Gartner Blog Network


NTA: The Big Step Theory

by Anton Chuvakin  |  October 25, 2018  |  4 Comments

Let’s come back from the world where the endpoint won the detection and response wars to this one. As we are ramping up our NTA (but, really, broader NDR for network-centric detection and response) research one mystery has to be resolved.

What motivates some organizations to actually deploy NTA (usually one particular NTA vendor technology built on a large island off the coast of Europe) before any other detection and monitoring controls, and sometimes even before basic logging?

Let’s put aside the offensive jokes and appeals to the principle that “90% of people aren’t in the top 10 percentile.” Seriously, this question somehow bothered me, but I think I cracked it.

I call my explanation THE BIG STEP THEORY.

Imagine a real “Mongolian clusterluck” [no FoaaS for this one, sorry] of a network, where endpoints are unmanaged or clown-managed, switches and routers are poorly configured, nothing is segmented, changes are random, VPN users are dropped into the main LAN and nothing logs anything? In other words, not the networks that my esteemed readers’ employers have, but what other people have …

What is a single step one can take to know what the hell is going on in their IT environment? Where threats lurk? What users cause mischief in the name of “just doing their jobs”? What goes out, in and sideways?

I’d argue that it is NOT SIEM, NOT EDR, NOT NIDS or NGFW – but actually NTA.

SIEM needs several log types to be enabled (!) and collected – then correlated into a coherent picture. EDR needs agents nearly everywhere for decent visibility. NIDS will only get you attacks, unless you write other signatures.

NTA, however, will give you a passable picture of activities after you deploy just one box (typically on egress or in some other central location) that sniffs traffic. For sure, for this you need a layer 7 NTA, not the 1990s-style layer 3.

Hence, in this view, NTA represents the biggest ONE STEP jump to situational awareness from near-total unawareness.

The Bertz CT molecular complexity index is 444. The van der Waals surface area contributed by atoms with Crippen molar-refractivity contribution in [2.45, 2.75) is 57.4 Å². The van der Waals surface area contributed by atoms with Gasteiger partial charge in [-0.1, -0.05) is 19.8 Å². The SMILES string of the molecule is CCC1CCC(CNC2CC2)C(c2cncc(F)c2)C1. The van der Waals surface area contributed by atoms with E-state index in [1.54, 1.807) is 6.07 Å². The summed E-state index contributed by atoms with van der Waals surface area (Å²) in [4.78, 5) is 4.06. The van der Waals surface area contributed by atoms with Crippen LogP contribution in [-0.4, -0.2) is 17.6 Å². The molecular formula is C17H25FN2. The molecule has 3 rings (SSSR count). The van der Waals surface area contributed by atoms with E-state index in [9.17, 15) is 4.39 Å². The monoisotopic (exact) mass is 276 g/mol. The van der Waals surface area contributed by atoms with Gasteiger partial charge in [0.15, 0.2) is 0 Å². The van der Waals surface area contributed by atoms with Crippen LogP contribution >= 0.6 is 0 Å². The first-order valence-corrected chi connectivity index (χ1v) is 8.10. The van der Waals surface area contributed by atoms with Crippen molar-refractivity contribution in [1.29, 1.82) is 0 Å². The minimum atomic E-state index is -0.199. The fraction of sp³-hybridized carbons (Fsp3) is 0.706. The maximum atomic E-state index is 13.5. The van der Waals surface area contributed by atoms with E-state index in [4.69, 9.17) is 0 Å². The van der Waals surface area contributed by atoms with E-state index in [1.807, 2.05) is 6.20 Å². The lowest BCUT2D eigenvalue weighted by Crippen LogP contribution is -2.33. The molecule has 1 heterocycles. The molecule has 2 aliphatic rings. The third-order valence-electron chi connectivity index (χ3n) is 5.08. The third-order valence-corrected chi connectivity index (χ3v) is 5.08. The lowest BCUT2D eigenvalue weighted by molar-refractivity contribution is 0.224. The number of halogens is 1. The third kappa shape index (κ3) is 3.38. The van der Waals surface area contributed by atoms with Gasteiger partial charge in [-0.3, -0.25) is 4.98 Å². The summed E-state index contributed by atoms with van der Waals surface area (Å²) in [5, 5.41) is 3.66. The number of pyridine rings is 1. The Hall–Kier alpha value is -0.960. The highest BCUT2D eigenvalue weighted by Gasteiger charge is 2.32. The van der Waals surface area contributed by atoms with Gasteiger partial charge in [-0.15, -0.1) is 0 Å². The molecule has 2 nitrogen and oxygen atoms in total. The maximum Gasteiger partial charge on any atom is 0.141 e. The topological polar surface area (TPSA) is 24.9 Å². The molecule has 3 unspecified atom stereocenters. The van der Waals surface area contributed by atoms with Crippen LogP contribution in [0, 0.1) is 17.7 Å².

Agreed? Other views?

P.S. A post-scriptum aimed at “all of the above” or “layered defense” crowd who always pedantically reminds us that “in security, the only correct answer is ALL OF THE ABOVE” since you need “oh so many layers of defense.” We know! However, not everybody will do this, almost nobody in smaller and mid-sized organizations will do it, and, frankly, even large enterprises won’t deploy all layers at the same time.

Bog posts related to NTA, NDR and this research:

Category: detection  monitoring  network  network-forensics  nta  security  

Anton Chuvakin
Research VP and Distinguished Analyst
5+ years with Gartner
17 years IT industry

Anton Chuvakin is a Research VP and Distinguished Analyst at Gartner's GTP Security and Risk Management group. Before Mr. Chuvakin joined Gartner, his job responsibilities included security product management, evangelist… Read Full Bio


Thoughts on NTA: The Big Step Theory


  1. Andre Gironda says:

    Nah, Infocyte, CyLR, and F-Response (N.B., none of these are EDRs, but they are endpoint) are the better platforms to uncover threats in chaotic environments. Only F-Response requires an agent, but it’s the combination of these 3 and their underlying techniques that often provide the most bang-per use.

    NTA isn’t going to uncover precaution with stealth, especially not volatile precaution with stealth. It’s not great at uncovering stealth by itself, either. You say layer 3 and layer 7, so does that mean you’re completely missing layer 2 transports such as slarpc/slarpd and SMB over names pipes?

    Even FastIR_Collector is going to dump names pipes (and the rest) for a quick view to responders in seconds. You really need to get on endpoint and perform memory acquisitions. You need to know what’s running in the environment: even when it’s behind a plain-looking TLS chain with an easily-fingerprinted SSL/TLS library and your org’s (or other too-obvious) subject identifiers and other variables.

    If you want to go and see, then you will need to do more than pin down a network with an NTA. It might be nice to have one, but the data is a lot of garbage to go through if you don’t find any beaconing or fumbling — and even then you’re going to hit a lot of false positives. I’d say you create more work with NTA then you find outcomes compared to a non-EDR response tool such as InfoCyte.

    • Thanks a lot for the comment.

      As a minor BTW, I think Infocyte is an agentless EDR (as they essentially don’t fit anywhere else) – I always treat them as such.

      About other stuff – I suspect you are right. This is why some people may think that “the endpoint approach has won.”

      However, what to do with the machines your agentless tool cannot access (no credentials or no OS [OT/IoT] or no remote access methods)? Won’t we use NTA-like tech for that?

      Re: layer3 vcs 7, I mostly meant UP TO L3 and UP TO L7. L3 didn’t mean ignore anything below, but more like “blind to anything above” – cannot get useragent from flow data, not? :-)

      Re: garbage from NTA — can’t argue here :-)

      Re: create more work with NTA then you find outcomes compared to […] <- I'd say even compared to EDR (agentless or not), so yes, agree here.